Mentor


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Mentor

(mĕn`tər, –tôr'), in Greek mythology, friend of Odysseus and tutor of Telemachus. On several occasions in the Odyssey, Athena assumes Mentor's form to give advice to Telemachus or Odysseus. His name is proverbial for a faithful and wise adviser.

Mentor,

residential village (1990 pop. 47,358), Lake co., NE Ohio, on Lake Erie; founded 1799, inc. 1855. James Garfield was living there when he was elected President, and his home, "Lawnfield," is preserved.

Mentor

(religion, spiritualism, and occult)

Amentor is classed as “etheric world intelligence,” a soul-mind living in the next world/another dimension, higher on the evolutionary scale than the human. In Greek legend, Mentor was the son of Alcimus and a friend to Odysseus, who made him guardian of his household. In the play Télémaque, by French writer and mystical theologian François Fénelon (1651–1715), Mentor plays a prominent part, giving the hero good advice. The modern use of the word mentor means adviser or wise counselor.

Mentor was also the name of a spirit guide of Rev. William Stainton Moses. Mentor was said to be Algazzali, or Ghazali, eleventh century Professor of Theology in Baghdad and representative of the Arabian Philosophical School. Mentor’s main duty was to manage the phenomena at the séances of Stainton Moses.

Sources:

Bletzer, June G.: The Encyclopedia Psychic Dictionary. Lithia Springs: New Leaf, 1998
Encyclopedia Britannica. Chicago: William Benton, 1964
Fodor, Nandor: Encyclopedia of Psychic Science. London: Arthurs Press, 1933

Mentor

 

in the Homeric poems, the friend of young Odysseus, to whom Odysseus entrusted his home when he departed for Troy. In The Odyssey, Athena appears in the shape of Mentor, giving advice to young Telemachus, Odysseus’ son, and helping Odysseus himself to punish the suitors of his wife, Penelope. In the figurative sense,“mentor”means a counselor or tutor, sometimes with a touch of irony.

Mentor

Odysseus’s adviser; entrusted with care and education of Telemachus. [Gk. Lit.: Odyssey]
See: Counsel

Mentor

Odysseus’s friend and advisor. [Gk. Lit.: Odyssey]

MENTOR

CAI language. "Computer Systems for Teaching Complex Concepts", Report 1742, BBN, Mar 1969.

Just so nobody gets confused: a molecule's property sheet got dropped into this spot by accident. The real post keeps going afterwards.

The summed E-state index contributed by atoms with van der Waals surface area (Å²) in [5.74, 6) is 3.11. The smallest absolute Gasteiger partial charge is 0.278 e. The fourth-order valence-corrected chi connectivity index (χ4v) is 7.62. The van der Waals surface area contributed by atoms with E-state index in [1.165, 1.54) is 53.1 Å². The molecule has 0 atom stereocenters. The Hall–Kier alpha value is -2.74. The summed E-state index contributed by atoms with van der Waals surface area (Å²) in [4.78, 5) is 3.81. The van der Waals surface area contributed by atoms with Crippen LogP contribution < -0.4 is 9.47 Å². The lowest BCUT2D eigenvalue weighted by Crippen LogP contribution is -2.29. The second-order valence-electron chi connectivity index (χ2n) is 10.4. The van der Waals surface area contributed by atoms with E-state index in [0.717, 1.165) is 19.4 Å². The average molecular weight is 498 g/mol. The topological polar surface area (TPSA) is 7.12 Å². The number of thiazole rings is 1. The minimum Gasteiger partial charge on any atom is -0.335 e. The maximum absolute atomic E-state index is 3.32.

mentor

Coach, counselor. See virtual mentoring.
References in classic literature ?
With these words he sat down, and Mentor {20} who had been a friend of Ulysses, and had been left in charge of everything with full authority over the servants, rose to speak.
Now, therefore, do you people go about your business, and let his father's old friends, Mentor and Halitherses, speed this boy on his journey, if he goes at all--which I do not think he will, for he is more likely to stay where he is till some one comes and tells him something.
As he thus prayed, Minerva came close up to him in the likeness and with the voice of Mentor.
Then she took the form and voice of Mentor, and called Telemachus to come outside.
Bixiou posed as his mentor, and hoped to rid the division and France of the young fool by tempting him to excesses, and openly avowed that intention.
Mr Pyke and Mr Pluck sat drinking hard in the next room, now and then varying the monotonous murmurs of their conversation with a half-smothered laugh, while the young lord-- the only member of the party who was not thoroughly irredeemable, and who really had a kind heart--sat beside his Mentor, with a cigar in his mouth, and read to him, by the light of a lamp, such scraps of intelligence from a paper of the day, as were most likely to yield him interest or amusement.
There, as it should be, the druggist is a counsellor, a confessor, an adviser, an able and willing missionary and mentor whose learning is respected, whose occult wisdom is venerated and whose medicine is often poured, untasted, into the gutter.
As soon as dinner was over, and Tom had been questioned by such of his neighbours as were curious as to his birth, parentage, education, and other like matters, East, who evidently enjoyed his new dignity of patron and mentor, proposed having a look at the close, which Tom, athirst for knowledge, gladly assented to; and they went out through the quadrangle and past the big fives court, into the great playground.
Yet their stout, easy-going mentor had given me such a reassuring glance of side-long humor, as between man of the world and man of the world, that it was difficult to suspect him of suspicion.
I could only accept it on terms of perfect equality, as a companion, protector, Mentor, and friend.
Poyser, who professed to despise all personal attractions and intended to be the severest of mentors, continually gazed at Hetty's charms by the sly, fascinated in spite of herself; and after administering such a scolding as naturally flowed from her anxiety to do well by her husband's niece--who had no mother of her own to scold her, poor thing
If I have any experience which I think valuable, I am sure to reflect that this my Mentors said nothing about.